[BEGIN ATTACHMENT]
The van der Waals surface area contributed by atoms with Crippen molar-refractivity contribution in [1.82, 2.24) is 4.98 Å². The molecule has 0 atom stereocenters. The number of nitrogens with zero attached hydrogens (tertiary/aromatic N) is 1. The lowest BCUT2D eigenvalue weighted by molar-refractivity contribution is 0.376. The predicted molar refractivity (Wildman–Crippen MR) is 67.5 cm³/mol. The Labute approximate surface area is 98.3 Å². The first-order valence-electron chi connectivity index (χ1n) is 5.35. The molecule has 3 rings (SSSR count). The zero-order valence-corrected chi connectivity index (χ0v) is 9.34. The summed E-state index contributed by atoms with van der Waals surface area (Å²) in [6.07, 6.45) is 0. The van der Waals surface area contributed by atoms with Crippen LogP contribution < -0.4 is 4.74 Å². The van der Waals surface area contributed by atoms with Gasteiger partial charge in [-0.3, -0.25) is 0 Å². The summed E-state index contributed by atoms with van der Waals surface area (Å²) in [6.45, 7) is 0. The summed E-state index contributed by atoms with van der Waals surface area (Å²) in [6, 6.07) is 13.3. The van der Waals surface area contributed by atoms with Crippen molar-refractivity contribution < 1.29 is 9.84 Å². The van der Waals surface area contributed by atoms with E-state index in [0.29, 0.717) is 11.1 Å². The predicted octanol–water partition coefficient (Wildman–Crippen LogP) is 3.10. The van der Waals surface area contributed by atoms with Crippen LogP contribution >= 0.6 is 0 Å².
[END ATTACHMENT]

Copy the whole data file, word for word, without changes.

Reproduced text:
The van der Waals surface area contributed by atoms with Crippen molar-refractivity contribution in [1.82, 2.24) is 4.98 Å². The molecule has 0 atom stereocenters. The number of nitrogens with zero attached hydrogens (tertiary/aromatic N) is 1. The lowest BCUT2D eigenvalue weighted by molar-refractivity contribution is 0.376. The predicted molar refractivity (Wildman–Crippen MR) is 67.5 cm³/mol. The Labute approximate surface area is 98.3 Å². The first-order valence-electron chi connectivity index (χ1n) is 5.35. The molecule has 3 rings (SSSR count). The zero-order valence-corrected chi connectivity index (χ0v) is 9.34. The summed E-state index contributed by atoms with van der Waals surface area (Å²) in [6.07, 6.45) is 0. The van der Waals surface area contributed by atoms with Crippen LogP contribution < -0.4 is 4.74 Å². The van der Waals surface area contributed by atoms with Gasteiger partial charge in [-0.3, -0.25) is 0 Å². The summed E-state index contributed by atoms with van der Waals surface area (Å²) in [6.45, 7) is 0. The summed E-state index contributed by atoms with van der Waals surface area (Å²) in [6, 6.07) is 13.3. The van der Waals surface area contributed by atoms with Crippen molar-refractivity contribution < 1.29 is 9.84 Å². The van der Waals surface area contributed by atoms with E-state index in [0.29, 0.717) is 11.1 Å². The predicted octanol–water partition coefficient (Wildman–Crippen LogP) is 3.10. The van der Waals surface area contributed by atoms with Crippen LogP contribution >= 0.6 is 0 Å².